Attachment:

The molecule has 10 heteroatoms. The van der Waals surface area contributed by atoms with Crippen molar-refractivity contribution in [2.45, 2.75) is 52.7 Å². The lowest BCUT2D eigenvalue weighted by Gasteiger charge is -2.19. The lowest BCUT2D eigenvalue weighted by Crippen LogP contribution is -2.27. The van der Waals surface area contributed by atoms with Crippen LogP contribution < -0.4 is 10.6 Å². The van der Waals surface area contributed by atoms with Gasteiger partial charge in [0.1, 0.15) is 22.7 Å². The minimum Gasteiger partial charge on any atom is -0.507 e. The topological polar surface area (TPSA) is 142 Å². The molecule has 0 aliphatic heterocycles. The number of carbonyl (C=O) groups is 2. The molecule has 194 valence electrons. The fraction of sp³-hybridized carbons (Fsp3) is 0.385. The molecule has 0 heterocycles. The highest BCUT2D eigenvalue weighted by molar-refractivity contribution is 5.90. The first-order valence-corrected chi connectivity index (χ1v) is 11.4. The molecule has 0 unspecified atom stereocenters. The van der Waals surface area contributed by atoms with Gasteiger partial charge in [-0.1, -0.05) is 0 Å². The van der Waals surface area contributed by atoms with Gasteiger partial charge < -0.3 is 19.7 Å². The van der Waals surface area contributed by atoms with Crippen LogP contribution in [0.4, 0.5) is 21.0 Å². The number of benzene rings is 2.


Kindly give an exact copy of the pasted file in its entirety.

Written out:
The molecule has 10 heteroatoms. The van der Waals surface area contributed by atoms with Crippen molar-refractivity contribution in [2.45, 2.75) is 52.7 Å². The lowest BCUT2D eigenvalue weighted by Gasteiger charge is -2.19. The lowest BCUT2D eigenvalue weighted by Crippen LogP contribution is -2.27. The van der Waals surface area contributed by atoms with Crippen LogP contribution < -0.4 is 10.6 Å². The van der Waals surface area contributed by atoms with Gasteiger partial charge in [0.1, 0.15) is 22.7 Å². The minimum Gasteiger partial charge on any atom is -0.507 e. The topological polar surface area (TPSA) is 142 Å². The molecule has 0 aliphatic heterocycles. The number of carbonyl (C=O) groups is 2. The molecule has 194 valence electrons. The fraction of sp³-hybridized carbons (Fsp3) is 0.385. The molecule has 0 heterocycles. The highest BCUT2D eigenvalue weighted by molar-refractivity contribution is 5.90. The first-order valence-corrected chi connectivity index (χ1v) is 11.4. The molecule has 0 unspecified atom stereocenters. The van der Waals surface area contributed by atoms with Gasteiger partial charge in [-0.1, -0.05) is 0 Å². The van der Waals surface area contributed by atoms with Gasteiger partial charge < -0.3 is 19.7 Å². The van der Waals surface area contributed by atoms with Crippen LogP contribution in [0.4, 0.5) is 21.0 Å². The number of benzene rings is 2.